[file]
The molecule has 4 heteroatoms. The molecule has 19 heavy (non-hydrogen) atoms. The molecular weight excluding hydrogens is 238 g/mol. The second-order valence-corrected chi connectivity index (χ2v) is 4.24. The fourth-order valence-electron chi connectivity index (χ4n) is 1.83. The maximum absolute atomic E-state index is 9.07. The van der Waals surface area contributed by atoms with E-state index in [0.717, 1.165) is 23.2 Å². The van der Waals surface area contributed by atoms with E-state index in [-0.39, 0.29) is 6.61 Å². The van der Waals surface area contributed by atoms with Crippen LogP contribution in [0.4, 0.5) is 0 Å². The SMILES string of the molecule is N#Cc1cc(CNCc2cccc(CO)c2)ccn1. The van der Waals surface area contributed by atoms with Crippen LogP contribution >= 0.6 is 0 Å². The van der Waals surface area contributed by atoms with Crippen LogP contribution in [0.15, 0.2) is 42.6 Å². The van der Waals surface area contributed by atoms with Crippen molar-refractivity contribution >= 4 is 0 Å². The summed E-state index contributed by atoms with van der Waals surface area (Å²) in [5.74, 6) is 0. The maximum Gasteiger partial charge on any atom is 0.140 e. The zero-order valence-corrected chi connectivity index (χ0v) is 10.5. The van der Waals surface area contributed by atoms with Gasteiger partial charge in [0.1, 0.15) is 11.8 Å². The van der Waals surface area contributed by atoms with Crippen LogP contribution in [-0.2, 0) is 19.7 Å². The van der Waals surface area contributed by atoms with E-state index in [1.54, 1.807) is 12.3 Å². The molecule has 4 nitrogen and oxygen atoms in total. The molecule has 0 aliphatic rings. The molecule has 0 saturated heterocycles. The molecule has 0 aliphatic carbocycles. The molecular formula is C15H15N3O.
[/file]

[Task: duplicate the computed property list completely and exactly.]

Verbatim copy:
The molecule has 4 heteroatoms. The molecule has 19 heavy (non-hydrogen) atoms. The molecular weight excluding hydrogens is 238 g/mol. The second-order valence-corrected chi connectivity index (χ2v) is 4.24. The fourth-order valence-electron chi connectivity index (χ4n) is 1.83. The maximum absolute atomic E-state index is 9.07. The van der Waals surface area contributed by atoms with E-state index in [0.717, 1.165) is 23.2 Å². The van der Waals surface area contributed by atoms with E-state index in [-0.39, 0.29) is 6.61 Å². The van der Waals surface area contributed by atoms with Crippen LogP contribution in [0.4, 0.5) is 0 Å². The SMILES string of the molecule is N#Cc1cc(CNCc2cccc(CO)c2)ccn1. The van der Waals surface area contributed by atoms with Crippen LogP contribution >= 0.6 is 0 Å². The van der Waals surface area contributed by atoms with Crippen LogP contribution in [0.15, 0.2) is 42.6 Å². The van der Waals surface area contributed by atoms with Crippen molar-refractivity contribution >= 4 is 0 Å². The summed E-state index contributed by atoms with van der Waals surface area (Å²) in [5.74, 6) is 0. The maximum Gasteiger partial charge on any atom is 0.140 e. The zero-order valence-corrected chi connectivity index (χ0v) is 10.5. The van der Waals surface area contributed by atoms with Gasteiger partial charge in [0.1, 0.15) is 11.8 Å². The van der Waals surface area contributed by atoms with Crippen LogP contribution in [-0.2, 0) is 19.7 Å². The van der Waals surface area contributed by atoms with E-state index in [1.54, 1.807) is 12.3 Å². The molecule has 4 nitrogen and oxygen atoms in total. The molecule has 0 aliphatic rings. The molecule has 0 saturated heterocycles. The molecule has 0 aliphatic carbocycles. The molecular formula is C15H15N3O.